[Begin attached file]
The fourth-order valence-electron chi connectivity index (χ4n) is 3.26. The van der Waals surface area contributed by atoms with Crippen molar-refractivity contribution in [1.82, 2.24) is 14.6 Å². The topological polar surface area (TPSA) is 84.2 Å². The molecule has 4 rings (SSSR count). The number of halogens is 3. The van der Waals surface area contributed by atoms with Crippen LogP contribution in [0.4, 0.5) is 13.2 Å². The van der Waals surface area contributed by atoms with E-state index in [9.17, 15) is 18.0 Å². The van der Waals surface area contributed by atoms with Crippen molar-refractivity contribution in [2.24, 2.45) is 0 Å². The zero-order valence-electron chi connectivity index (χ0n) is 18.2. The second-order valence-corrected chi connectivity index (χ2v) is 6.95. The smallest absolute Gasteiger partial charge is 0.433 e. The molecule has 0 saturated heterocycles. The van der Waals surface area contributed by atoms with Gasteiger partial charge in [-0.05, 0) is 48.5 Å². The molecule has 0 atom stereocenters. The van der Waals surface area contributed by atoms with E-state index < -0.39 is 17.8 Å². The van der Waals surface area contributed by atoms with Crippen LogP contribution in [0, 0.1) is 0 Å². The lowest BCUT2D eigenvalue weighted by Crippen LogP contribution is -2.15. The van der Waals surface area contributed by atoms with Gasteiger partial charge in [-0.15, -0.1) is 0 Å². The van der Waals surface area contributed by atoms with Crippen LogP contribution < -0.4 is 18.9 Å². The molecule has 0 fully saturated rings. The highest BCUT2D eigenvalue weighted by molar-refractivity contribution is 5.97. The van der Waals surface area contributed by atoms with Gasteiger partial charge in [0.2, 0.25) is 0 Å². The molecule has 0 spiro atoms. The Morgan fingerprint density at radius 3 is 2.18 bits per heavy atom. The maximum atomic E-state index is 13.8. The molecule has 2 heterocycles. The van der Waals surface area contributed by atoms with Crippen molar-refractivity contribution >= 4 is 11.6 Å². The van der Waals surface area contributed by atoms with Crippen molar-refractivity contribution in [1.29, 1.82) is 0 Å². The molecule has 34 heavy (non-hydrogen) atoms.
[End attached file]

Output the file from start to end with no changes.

The fourth-order valence-electron chi connectivity index (χ4n) is 3.26. The van der Waals surface area contributed by atoms with Crippen molar-refractivity contribution in [1.82, 2.24) is 14.6 Å². The topological polar surface area (TPSA) is 84.2 Å². The molecule has 4 rings (SSSR count). The number of halogens is 3. The van der Waals surface area contributed by atoms with Crippen LogP contribution in [0.4, 0.5) is 13.2 Å². The van der Waals surface area contributed by atoms with E-state index in [9.17, 15) is 18.0 Å². The van der Waals surface area contributed by atoms with Crippen molar-refractivity contribution in [2.24, 2.45) is 0 Å². The zero-order valence-electron chi connectivity index (χ0n) is 18.2. The second-order valence-corrected chi connectivity index (χ2v) is 6.95. The smallest absolute Gasteiger partial charge is 0.433 e. The molecule has 0 saturated heterocycles. The van der Waals surface area contributed by atoms with Gasteiger partial charge in [-0.05, 0) is 48.5 Å². The molecule has 0 atom stereocenters. The van der Waals surface area contributed by atoms with E-state index < -0.39 is 17.8 Å². The van der Waals surface area contributed by atoms with Crippen LogP contribution in [0, 0.1) is 0 Å². The lowest BCUT2D eigenvalue weighted by Crippen LogP contribution is -2.15. The van der Waals surface area contributed by atoms with Gasteiger partial charge in [-0.15, -0.1) is 0 Å². The van der Waals surface area contributed by atoms with Crippen LogP contribution < -0.4 is 18.9 Å². The molecule has 0 fully saturated rings. The highest BCUT2D eigenvalue weighted by molar-refractivity contribution is 5.97. The van der Waals surface area contributed by atoms with Gasteiger partial charge in [0.2, 0.25) is 0 Å². The molecule has 0 spiro atoms. The Morgan fingerprint density at radius 3 is 2.18 bits per heavy atom. The maximum atomic E-state index is 13.8. The molecule has 2 heterocycles. The van der Waals surface area contributed by atoms with Crippen molar-refractivity contribution >= 4 is 11.6 Å². The van der Waals surface area contributed by atoms with Crippen molar-refractivity contribution in [1.29, 1.82) is 0 Å². The molecule has 34 heavy (non-hydrogen) atoms.